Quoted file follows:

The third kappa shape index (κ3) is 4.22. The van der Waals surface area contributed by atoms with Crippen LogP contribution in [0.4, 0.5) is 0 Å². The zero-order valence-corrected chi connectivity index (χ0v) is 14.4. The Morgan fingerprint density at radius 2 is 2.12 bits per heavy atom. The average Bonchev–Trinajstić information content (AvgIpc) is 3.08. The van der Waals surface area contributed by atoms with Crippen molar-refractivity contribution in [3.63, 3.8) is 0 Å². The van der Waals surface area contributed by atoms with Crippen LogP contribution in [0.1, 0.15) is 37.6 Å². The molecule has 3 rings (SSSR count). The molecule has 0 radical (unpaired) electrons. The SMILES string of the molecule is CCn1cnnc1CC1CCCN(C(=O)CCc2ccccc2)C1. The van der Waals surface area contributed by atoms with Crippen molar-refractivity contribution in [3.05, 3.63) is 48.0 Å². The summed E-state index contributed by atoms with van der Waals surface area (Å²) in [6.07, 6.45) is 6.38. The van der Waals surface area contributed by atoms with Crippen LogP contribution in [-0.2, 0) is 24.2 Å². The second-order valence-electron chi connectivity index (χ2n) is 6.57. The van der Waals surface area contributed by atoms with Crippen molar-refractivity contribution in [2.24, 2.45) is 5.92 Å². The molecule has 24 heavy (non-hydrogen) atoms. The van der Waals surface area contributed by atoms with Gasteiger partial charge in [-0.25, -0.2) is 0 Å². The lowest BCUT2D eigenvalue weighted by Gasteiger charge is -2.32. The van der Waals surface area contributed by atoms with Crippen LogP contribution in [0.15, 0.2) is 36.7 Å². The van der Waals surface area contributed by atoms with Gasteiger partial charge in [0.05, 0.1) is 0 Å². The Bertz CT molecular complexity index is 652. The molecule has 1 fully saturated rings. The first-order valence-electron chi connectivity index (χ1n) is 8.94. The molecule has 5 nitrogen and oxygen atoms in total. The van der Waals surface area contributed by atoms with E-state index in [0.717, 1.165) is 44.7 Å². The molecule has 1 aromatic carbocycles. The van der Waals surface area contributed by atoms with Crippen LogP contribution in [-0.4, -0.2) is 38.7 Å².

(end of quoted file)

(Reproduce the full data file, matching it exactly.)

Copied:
The third kappa shape index (κ3) is 4.22. The van der Waals surface area contributed by atoms with Crippen LogP contribution in [0.4, 0.5) is 0 Å². The zero-order valence-corrected chi connectivity index (χ0v) is 14.4. The Morgan fingerprint density at radius 2 is 2.12 bits per heavy atom. The average Bonchev–Trinajstić information content (AvgIpc) is 3.08. The van der Waals surface area contributed by atoms with Crippen molar-refractivity contribution in [3.63, 3.8) is 0 Å². The van der Waals surface area contributed by atoms with Crippen LogP contribution in [0.1, 0.15) is 37.6 Å². The molecule has 3 rings (SSSR count). The molecule has 0 radical (unpaired) electrons. The SMILES string of the molecule is CCn1cnnc1CC1CCCN(C(=O)CCc2ccccc2)C1. The van der Waals surface area contributed by atoms with Crippen molar-refractivity contribution in [3.05, 3.63) is 48.0 Å². The summed E-state index contributed by atoms with van der Waals surface area (Å²) in [6.07, 6.45) is 6.38. The van der Waals surface area contributed by atoms with Crippen LogP contribution in [-0.2, 0) is 24.2 Å². The second-order valence-electron chi connectivity index (χ2n) is 6.57. The van der Waals surface area contributed by atoms with Crippen molar-refractivity contribution in [2.24, 2.45) is 5.92 Å². The molecule has 24 heavy (non-hydrogen) atoms. The van der Waals surface area contributed by atoms with Gasteiger partial charge in [-0.25, -0.2) is 0 Å². The lowest BCUT2D eigenvalue weighted by Gasteiger charge is -2.32. The van der Waals surface area contributed by atoms with Crippen LogP contribution in [0.15, 0.2) is 36.7 Å². The van der Waals surface area contributed by atoms with Gasteiger partial charge in [0.05, 0.1) is 0 Å². The Bertz CT molecular complexity index is 652. The molecule has 1 fully saturated rings. The first-order valence-electron chi connectivity index (χ1n) is 8.94. The molecule has 5 nitrogen and oxygen atoms in total. The van der Waals surface area contributed by atoms with E-state index in [0.717, 1.165) is 44.7 Å². The molecule has 1 aromatic carbocycles. The van der Waals surface area contributed by atoms with Crippen LogP contribution in [-0.4, -0.2) is 38.7 Å².